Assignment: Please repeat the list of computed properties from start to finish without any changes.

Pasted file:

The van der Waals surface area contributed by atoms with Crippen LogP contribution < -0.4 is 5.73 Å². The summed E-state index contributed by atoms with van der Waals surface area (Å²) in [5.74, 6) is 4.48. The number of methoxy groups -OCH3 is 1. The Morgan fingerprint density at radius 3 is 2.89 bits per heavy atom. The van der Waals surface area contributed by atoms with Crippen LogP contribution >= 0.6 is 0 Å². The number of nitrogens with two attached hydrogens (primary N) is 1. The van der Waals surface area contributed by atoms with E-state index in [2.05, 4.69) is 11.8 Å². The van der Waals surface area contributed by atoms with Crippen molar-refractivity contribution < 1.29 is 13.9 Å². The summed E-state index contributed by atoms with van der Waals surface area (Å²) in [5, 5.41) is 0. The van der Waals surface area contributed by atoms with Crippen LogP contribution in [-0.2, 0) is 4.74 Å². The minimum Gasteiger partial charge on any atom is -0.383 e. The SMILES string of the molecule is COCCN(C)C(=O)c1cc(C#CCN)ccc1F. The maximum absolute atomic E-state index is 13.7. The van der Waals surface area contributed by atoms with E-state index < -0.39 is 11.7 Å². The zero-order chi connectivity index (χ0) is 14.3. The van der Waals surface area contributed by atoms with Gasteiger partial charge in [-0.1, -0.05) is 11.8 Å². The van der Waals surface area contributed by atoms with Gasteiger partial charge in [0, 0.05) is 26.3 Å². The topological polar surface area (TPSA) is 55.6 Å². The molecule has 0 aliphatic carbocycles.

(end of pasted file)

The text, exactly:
The van der Waals surface area contributed by atoms with Crippen LogP contribution < -0.4 is 5.73 Å². The summed E-state index contributed by atoms with van der Waals surface area (Å²) in [5.74, 6) is 4.48. The number of methoxy groups -OCH3 is 1. The Morgan fingerprint density at radius 3 is 2.89 bits per heavy atom. The van der Waals surface area contributed by atoms with Crippen LogP contribution >= 0.6 is 0 Å². The number of nitrogens with two attached hydrogens (primary N) is 1. The van der Waals surface area contributed by atoms with E-state index in [2.05, 4.69) is 11.8 Å². The van der Waals surface area contributed by atoms with Crippen molar-refractivity contribution < 1.29 is 13.9 Å². The summed E-state index contributed by atoms with van der Waals surface area (Å²) in [5, 5.41) is 0. The van der Waals surface area contributed by atoms with Crippen LogP contribution in [-0.2, 0) is 4.74 Å². The minimum Gasteiger partial charge on any atom is -0.383 e. The SMILES string of the molecule is COCCN(C)C(=O)c1cc(C#CCN)ccc1F. The maximum absolute atomic E-state index is 13.7. The van der Waals surface area contributed by atoms with E-state index < -0.39 is 11.7 Å². The zero-order chi connectivity index (χ0) is 14.3. The van der Waals surface area contributed by atoms with Gasteiger partial charge in [-0.1, -0.05) is 11.8 Å². The van der Waals surface area contributed by atoms with Gasteiger partial charge in [0, 0.05) is 26.3 Å². The topological polar surface area (TPSA) is 55.6 Å². The molecule has 0 aliphatic carbocycles.